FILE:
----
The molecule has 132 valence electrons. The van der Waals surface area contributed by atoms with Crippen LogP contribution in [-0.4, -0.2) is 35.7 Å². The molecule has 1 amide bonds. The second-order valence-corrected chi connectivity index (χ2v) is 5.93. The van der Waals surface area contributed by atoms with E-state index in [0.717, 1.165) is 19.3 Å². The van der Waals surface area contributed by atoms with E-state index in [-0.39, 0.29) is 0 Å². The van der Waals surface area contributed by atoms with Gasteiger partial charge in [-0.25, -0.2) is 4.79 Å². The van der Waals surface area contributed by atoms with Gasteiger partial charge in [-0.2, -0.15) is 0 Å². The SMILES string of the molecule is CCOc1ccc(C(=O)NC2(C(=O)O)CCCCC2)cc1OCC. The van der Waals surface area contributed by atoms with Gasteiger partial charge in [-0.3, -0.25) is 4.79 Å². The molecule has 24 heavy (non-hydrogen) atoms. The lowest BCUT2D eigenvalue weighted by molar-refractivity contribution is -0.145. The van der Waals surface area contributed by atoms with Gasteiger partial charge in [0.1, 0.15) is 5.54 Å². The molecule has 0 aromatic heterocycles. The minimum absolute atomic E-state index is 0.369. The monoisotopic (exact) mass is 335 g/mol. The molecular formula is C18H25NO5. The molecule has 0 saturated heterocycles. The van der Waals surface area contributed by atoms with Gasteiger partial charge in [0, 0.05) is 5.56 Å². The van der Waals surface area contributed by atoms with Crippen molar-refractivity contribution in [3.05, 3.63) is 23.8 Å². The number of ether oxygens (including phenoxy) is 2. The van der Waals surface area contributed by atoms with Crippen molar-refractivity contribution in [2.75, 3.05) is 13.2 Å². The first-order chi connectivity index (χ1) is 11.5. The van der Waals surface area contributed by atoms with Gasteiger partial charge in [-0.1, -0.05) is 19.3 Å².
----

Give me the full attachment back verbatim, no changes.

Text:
The molecule has 132 valence electrons. The van der Waals surface area contributed by atoms with Crippen LogP contribution in [-0.4, -0.2) is 35.7 Å². The molecule has 1 amide bonds. The second-order valence-corrected chi connectivity index (χ2v) is 5.93. The van der Waals surface area contributed by atoms with E-state index in [0.717, 1.165) is 19.3 Å². The van der Waals surface area contributed by atoms with E-state index in [-0.39, 0.29) is 0 Å². The van der Waals surface area contributed by atoms with Gasteiger partial charge in [-0.25, -0.2) is 4.79 Å². The van der Waals surface area contributed by atoms with Gasteiger partial charge in [-0.2, -0.15) is 0 Å². The SMILES string of the molecule is CCOc1ccc(C(=O)NC2(C(=O)O)CCCCC2)cc1OCC. The van der Waals surface area contributed by atoms with Gasteiger partial charge in [-0.3, -0.25) is 4.79 Å². The molecule has 24 heavy (non-hydrogen) atoms. The lowest BCUT2D eigenvalue weighted by molar-refractivity contribution is -0.145. The van der Waals surface area contributed by atoms with Gasteiger partial charge in [0.1, 0.15) is 5.54 Å². The molecule has 0 aromatic heterocycles. The minimum absolute atomic E-state index is 0.369. The monoisotopic (exact) mass is 335 g/mol. The molecular formula is C18H25NO5. The molecule has 0 saturated heterocycles. The van der Waals surface area contributed by atoms with Gasteiger partial charge in [0, 0.05) is 5.56 Å². The van der Waals surface area contributed by atoms with Crippen molar-refractivity contribution in [3.05, 3.63) is 23.8 Å². The number of ether oxygens (including phenoxy) is 2. The van der Waals surface area contributed by atoms with Crippen molar-refractivity contribution in [2.75, 3.05) is 13.2 Å². The first-order chi connectivity index (χ1) is 11.5. The van der Waals surface area contributed by atoms with Gasteiger partial charge in [-0.1, -0.05) is 19.3 Å².